A recent study at UC Davis, by postdoctoral scholar Tonya Jacobs and her research team published online Oct. 29 in the journal Psychoneuroendocrinology; referencing their UC Davis-based Shamatha Project, found positive changes related to telomerase activity in immune cells. This kind of telomere activity affects the addition mechanism in cells.
A telomere is a repeating DNA sequence at the end of the body’s chromosomes. The telomere can reach a length of 15,000 base pairs. Telomeres function by preventing chromosomes from losing base pair sequences. However, each time a cell divides, some of the telomere is lost. When telomeres become too short, the chromosome reaches a “critical length” and no longer replicates, this is called the Hayflick limit. The cell becomes “old” and dies by a process called apoptosis. Many diseases related to aging can be traced back to shortened telomeres. People with shortened telomeres were found to be three times as likely to die of heart disease and eight times more likely to die of infectious diseases. An American Heart Association journal study found that weight gain and increased insulin resistance were correlated with greater telomere shortening over time.
Telomere activity is controlled by two mechanisms: erosion and addition. Erosion, as mentioned, occurs each time a cell divides. Addition is determined by the activity of telomerase, an enzyme which allows replacement of short bits of telomeres. With the presence of telomerase, each dividing cell can replace the lost bit of DNA, and any single cell can then divide unbounded. By extending the telomeres with telomerase, the “mortal” cell has become immortal!
Scientists have already introduced telomerase into cells in tissue culture and extended the length of their telomeres. The cells then divided for 250 generations past the time they normally would stop dividing, and are continuing to divide normally, giving rise to normal cells with the normal number of chromosomes. A study performed with worms showed that lengthening their telomeres extended their life spans.
Don’t rush out for your shot of telomerase or have genetic manipulation of your telomeres however, because that has shown the possibility of leading to more vulnerability towards cancer.
The Shamatha Project’s work shows a relation between positive psychological change and telomerase activity. Other studies have suggested that telomerase activity may be a link between psychological stress and physical health. After 3 months the telomerase activity of the study group was about one-third higher in the white blood cells when compared to a matched group of controls.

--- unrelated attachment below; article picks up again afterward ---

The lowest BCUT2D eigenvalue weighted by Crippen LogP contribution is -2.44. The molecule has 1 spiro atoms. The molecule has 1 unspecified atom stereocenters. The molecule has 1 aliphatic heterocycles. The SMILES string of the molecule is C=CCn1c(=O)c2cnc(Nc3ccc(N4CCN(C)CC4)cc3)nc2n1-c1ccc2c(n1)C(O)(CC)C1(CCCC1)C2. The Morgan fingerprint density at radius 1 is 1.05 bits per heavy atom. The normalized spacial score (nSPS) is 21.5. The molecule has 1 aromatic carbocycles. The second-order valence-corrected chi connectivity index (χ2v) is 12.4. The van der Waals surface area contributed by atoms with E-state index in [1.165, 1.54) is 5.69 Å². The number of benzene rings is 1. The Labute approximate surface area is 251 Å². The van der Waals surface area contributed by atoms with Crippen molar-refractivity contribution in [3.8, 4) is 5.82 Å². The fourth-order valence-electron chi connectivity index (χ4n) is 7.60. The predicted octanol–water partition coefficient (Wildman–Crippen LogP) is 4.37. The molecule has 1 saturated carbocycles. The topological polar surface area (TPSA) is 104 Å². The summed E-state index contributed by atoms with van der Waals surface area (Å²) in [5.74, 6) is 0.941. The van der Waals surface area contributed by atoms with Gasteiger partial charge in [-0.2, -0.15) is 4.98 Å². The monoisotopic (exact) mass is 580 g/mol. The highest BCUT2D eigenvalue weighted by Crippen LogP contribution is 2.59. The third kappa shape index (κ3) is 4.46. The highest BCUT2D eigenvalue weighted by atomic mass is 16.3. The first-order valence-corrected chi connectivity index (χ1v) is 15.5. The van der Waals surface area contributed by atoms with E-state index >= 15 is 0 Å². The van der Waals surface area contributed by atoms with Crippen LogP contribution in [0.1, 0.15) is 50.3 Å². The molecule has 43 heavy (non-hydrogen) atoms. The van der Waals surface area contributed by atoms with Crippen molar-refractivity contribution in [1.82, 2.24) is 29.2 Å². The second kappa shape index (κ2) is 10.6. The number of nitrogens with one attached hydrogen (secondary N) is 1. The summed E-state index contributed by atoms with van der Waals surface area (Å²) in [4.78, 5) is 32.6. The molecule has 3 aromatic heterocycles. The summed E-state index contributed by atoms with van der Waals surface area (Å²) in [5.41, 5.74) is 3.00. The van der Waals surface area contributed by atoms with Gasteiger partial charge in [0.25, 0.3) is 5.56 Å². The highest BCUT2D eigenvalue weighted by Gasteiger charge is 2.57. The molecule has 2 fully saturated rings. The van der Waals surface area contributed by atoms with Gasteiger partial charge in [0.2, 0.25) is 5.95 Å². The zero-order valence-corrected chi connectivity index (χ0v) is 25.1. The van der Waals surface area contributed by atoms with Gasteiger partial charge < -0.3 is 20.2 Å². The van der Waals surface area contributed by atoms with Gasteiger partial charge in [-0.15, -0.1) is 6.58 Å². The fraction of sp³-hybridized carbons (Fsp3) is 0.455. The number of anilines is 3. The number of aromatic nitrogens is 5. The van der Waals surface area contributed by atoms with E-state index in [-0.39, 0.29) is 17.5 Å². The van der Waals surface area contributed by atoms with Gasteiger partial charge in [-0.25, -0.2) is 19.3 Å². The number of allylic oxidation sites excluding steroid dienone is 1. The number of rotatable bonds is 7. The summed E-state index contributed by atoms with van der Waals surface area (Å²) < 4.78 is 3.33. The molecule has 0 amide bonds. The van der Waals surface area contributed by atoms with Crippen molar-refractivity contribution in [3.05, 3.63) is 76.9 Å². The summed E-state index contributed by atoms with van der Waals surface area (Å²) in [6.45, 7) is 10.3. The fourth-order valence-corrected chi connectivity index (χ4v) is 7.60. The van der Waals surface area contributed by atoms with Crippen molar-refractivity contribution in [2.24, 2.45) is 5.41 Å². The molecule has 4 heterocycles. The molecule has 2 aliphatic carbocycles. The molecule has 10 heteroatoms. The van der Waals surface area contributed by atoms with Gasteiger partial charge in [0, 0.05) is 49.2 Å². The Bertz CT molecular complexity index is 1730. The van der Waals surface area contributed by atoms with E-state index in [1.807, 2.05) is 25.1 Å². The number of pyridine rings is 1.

The project participants also showed increased beneficial psychological qualities like mindfulness (being able to observe one’s experience in a nonreactive manner) and purpose in life (viewing one’s life as meaningful, worthwhile and aligned with long-term goals and values). In addition, they experienced decreased neuroticism, or negative emotionality.
Using statistical modeling techniques, the researchers concluded that high telomerase activity was due to the beneficial effects of meditation on perceived control and neuroticism, which in turn were due to changes in mindfulness and sense of purpose.
The Shamatha Project is the most comprehensive longitudinal study of intensive meditation yet undertaken.
While this study does not guarantee longevity, it points to something, those who meditate, have known for years (or as long as they have meditated), that meditation improves psychological well being and psychological well being improves survivability.
When combined with the “Leukocyte telomere length is preserved with aging in endurance exercise-trained adults and related to maximal aerobic capacity” study by LaRocca, Seals, Pierce from the Department of Integrative Physiology, University of Colorado, Boulder, CO., which shows a direct correlation between exercise and telomerase activity we are forced to conclude that meditating, exercise and eating right are the real fountain of youth.
My own conclusion? I am going to continue meditating, drop the sugar habit and lose a few pounds. I may not live forever, but I will beat the curve by a bit! How about you?
Do you think 30 minutes a day of peaceful relaxation is too much effort to live a longer, happier life?
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